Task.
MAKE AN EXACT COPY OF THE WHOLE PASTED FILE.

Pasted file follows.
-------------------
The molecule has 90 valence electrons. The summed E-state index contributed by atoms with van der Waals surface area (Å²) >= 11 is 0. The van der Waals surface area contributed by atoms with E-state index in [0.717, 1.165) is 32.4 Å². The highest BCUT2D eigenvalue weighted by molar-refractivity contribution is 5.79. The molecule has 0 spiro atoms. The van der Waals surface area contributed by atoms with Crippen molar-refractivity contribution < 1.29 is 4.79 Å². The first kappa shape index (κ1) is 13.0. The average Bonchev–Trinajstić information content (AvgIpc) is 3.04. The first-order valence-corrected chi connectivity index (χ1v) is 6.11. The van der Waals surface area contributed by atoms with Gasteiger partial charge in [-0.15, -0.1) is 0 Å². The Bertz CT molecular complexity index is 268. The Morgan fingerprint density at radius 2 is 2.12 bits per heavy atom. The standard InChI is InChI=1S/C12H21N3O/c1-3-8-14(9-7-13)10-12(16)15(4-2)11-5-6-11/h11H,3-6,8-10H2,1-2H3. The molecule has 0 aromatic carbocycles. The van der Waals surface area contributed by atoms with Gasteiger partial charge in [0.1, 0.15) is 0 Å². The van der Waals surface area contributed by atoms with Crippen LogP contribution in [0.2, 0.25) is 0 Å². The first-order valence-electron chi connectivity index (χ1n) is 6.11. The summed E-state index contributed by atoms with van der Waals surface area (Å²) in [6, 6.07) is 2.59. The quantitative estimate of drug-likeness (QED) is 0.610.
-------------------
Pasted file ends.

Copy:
The molecule has 90 valence electrons. The summed E-state index contributed by atoms with van der Waals surface area (Å²) >= 11 is 0. The van der Waals surface area contributed by atoms with E-state index in [0.717, 1.165) is 32.4 Å². The highest BCUT2D eigenvalue weighted by molar-refractivity contribution is 5.79. The molecule has 0 spiro atoms. The van der Waals surface area contributed by atoms with Crippen molar-refractivity contribution < 1.29 is 4.79 Å². The first kappa shape index (κ1) is 13.0. The average Bonchev–Trinajstić information content (AvgIpc) is 3.04. The first-order valence-corrected chi connectivity index (χ1v) is 6.11. The van der Waals surface area contributed by atoms with Gasteiger partial charge in [-0.15, -0.1) is 0 Å². The Bertz CT molecular complexity index is 268. The Morgan fingerprint density at radius 2 is 2.12 bits per heavy atom. The standard InChI is InChI=1S/C12H21N3O/c1-3-8-14(9-7-13)10-12(16)15(4-2)11-5-6-11/h11H,3-6,8-10H2,1-2H3. The molecule has 0 aromatic carbocycles. The van der Waals surface area contributed by atoms with Gasteiger partial charge in [0.1, 0.15) is 0 Å². The van der Waals surface area contributed by atoms with Crippen LogP contribution in [0.2, 0.25) is 0 Å². The first-order valence-electron chi connectivity index (χ1n) is 6.11. The summed E-state index contributed by atoms with van der Waals surface area (Å²) in [6, 6.07) is 2.59. The quantitative estimate of drug-likeness (QED) is 0.610.